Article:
Theory of Sovereignty

The term sovereignty means supremacy or the right to demand obedience. A sovereign state is one which is subordinate to no other. It is supreme over the territory under its control. It issues order which all humans and associations within its territory are bound to obey. Its independence in the face of other communities is the mark of external sovereignty. Its power to exact obedience from its member is the mark of internal sovereignty, so that sovereignty is the chief of attribute of statehood.

In ancient times, there was o concept of sovereignty as it is understood in modern times. The concept of state sovereignty came into being after the Middle Ages and developed during the reformation and renaissance. Bodin was the first writer who used the word sovereign by which he meant the absolute and perpetual power within state. According to him, the ruler is the sources of all laws. It has the absolute power of law making although the law of nature makes him respect proprietary rights and keep faith with another ruler.

The theory of sovereignty was further developed by Hobbes. According to him, sovereignty is absolute and not bound by anything. Its power extends over all matters within state, including religion. The theory of sovereignty was given in a very elaborate and systematic form by Austin. Austin said that sovereignty is not in the habit of obedience to any political superior and he commands habitual obedience from the bulk of his subjects. He further said that sovereignty is indivisible, unlimited and illimitable.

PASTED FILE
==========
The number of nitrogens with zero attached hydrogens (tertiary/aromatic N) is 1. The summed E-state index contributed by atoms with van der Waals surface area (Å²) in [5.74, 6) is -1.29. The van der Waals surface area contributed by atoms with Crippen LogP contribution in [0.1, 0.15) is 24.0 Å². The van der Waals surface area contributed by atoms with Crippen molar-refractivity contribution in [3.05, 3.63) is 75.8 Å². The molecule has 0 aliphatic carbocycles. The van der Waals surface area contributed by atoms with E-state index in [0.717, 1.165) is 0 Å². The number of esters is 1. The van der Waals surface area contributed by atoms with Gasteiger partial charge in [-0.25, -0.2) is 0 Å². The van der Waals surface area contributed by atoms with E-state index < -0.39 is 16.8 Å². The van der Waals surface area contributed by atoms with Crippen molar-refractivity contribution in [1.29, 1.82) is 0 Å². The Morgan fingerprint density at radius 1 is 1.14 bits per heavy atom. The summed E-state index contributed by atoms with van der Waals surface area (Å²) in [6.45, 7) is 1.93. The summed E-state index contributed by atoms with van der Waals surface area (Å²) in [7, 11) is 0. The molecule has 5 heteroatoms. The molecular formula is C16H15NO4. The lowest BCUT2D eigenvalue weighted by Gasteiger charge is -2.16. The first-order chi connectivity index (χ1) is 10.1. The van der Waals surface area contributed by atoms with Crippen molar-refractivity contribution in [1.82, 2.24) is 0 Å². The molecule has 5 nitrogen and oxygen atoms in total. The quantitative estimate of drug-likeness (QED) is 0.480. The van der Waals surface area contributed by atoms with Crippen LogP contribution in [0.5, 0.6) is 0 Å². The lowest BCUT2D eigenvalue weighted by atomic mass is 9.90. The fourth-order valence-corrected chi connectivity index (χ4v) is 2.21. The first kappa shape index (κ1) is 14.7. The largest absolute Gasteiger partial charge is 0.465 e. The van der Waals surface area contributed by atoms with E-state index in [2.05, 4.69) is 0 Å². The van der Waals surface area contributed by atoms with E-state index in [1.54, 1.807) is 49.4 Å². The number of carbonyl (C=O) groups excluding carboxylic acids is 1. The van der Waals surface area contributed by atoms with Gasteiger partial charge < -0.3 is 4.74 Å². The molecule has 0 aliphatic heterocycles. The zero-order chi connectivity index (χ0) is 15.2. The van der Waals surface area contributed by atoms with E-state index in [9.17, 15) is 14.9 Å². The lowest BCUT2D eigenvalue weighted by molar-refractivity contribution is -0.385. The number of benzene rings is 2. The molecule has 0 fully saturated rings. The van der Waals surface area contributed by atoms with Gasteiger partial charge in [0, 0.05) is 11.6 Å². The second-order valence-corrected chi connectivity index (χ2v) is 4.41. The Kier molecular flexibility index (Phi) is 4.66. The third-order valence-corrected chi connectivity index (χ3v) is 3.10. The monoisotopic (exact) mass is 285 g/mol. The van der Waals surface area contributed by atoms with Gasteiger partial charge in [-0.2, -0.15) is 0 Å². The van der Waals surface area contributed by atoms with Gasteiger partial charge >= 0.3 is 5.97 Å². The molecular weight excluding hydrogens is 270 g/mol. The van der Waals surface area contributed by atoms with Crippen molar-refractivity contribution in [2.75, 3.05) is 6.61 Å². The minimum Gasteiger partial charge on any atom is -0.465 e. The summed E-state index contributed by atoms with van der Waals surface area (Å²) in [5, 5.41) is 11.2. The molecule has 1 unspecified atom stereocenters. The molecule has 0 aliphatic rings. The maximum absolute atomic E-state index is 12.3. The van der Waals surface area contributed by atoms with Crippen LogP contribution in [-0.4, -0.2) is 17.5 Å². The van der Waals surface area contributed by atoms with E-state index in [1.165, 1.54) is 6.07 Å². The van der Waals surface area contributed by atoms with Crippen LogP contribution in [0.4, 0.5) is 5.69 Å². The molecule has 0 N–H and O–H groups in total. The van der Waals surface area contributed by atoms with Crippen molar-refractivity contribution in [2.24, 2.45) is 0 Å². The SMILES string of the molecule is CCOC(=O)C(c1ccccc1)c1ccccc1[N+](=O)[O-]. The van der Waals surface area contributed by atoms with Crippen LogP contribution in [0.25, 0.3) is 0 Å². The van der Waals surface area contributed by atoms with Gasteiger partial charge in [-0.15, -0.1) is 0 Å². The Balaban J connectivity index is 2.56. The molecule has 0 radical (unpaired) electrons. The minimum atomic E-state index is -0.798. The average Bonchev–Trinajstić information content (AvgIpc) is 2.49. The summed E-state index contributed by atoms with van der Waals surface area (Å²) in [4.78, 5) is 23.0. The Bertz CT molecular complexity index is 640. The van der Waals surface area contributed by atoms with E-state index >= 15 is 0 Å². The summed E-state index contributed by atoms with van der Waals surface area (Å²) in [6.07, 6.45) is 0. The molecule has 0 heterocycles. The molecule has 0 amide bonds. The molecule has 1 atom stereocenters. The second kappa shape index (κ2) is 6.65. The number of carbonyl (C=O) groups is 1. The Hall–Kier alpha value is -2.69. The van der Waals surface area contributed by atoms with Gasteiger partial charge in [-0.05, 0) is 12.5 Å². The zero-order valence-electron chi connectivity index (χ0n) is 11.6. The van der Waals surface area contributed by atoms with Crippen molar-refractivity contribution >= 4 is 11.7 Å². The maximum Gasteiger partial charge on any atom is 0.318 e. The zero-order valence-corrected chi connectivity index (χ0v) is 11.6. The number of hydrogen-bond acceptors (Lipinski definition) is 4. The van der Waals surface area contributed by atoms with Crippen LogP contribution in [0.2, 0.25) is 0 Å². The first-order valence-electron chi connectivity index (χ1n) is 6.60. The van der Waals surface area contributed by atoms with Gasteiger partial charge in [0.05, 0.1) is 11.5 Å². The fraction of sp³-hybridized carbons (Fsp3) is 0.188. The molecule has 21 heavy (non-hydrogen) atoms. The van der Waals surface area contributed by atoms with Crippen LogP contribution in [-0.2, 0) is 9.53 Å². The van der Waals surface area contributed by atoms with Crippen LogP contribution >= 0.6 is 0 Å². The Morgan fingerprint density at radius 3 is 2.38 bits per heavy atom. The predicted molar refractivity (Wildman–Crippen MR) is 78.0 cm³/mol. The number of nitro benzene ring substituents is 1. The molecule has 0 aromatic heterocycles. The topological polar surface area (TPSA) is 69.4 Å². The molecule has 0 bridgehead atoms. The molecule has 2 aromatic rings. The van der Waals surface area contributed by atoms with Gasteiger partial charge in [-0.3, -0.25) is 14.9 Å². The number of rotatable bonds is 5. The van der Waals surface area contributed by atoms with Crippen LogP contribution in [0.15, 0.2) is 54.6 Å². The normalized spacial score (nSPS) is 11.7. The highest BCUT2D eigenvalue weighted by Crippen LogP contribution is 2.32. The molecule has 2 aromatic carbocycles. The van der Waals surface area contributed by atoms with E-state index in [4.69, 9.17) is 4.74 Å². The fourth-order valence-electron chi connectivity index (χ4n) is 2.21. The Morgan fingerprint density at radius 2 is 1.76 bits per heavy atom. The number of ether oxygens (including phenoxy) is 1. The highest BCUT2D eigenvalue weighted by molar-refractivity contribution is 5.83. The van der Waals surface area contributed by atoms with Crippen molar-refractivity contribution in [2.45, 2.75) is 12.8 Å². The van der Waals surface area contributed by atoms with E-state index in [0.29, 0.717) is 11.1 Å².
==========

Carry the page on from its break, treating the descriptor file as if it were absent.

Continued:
Salmond regarded that every political society involves the presence of sovereign authority. It is not necessary that sovereignty in all cases be found in its entirety within the confines of the state itself and may, wholly or partly, be external to the state. Sovereignty need not mean unlimited supremacy as supposed by Austin. He said that an authority may be sovereign within its sphere and in that sphere its power is uncontrolled.

Dicey saw that there are two kinds of sovereign, they are legal sovereign and political sovereign. Parliament is the legal sovereign because it has the supreme power of law-making. Behind the legal sovereign, there is the political sovereign which is the electorate. The legal sovereign acts in accordance with the wishes of the political sovereign.

The view of Kelsen is that there can be no concept of sovereignty distinct and separate from and above the law. The state is simply a legal order. The only meaning that can be given to state sovereign is that legal order is a unity distinct from and independent of other similar.

Duguit rejected idea of state sovereignty. According to him social solidarity is the end of all human institutions, including the state. The state has no absolute and unlimited powers. It is bound by the rule of social solidarity. State sovereignty is a meaningless term as the state has no supreme and superior powers.

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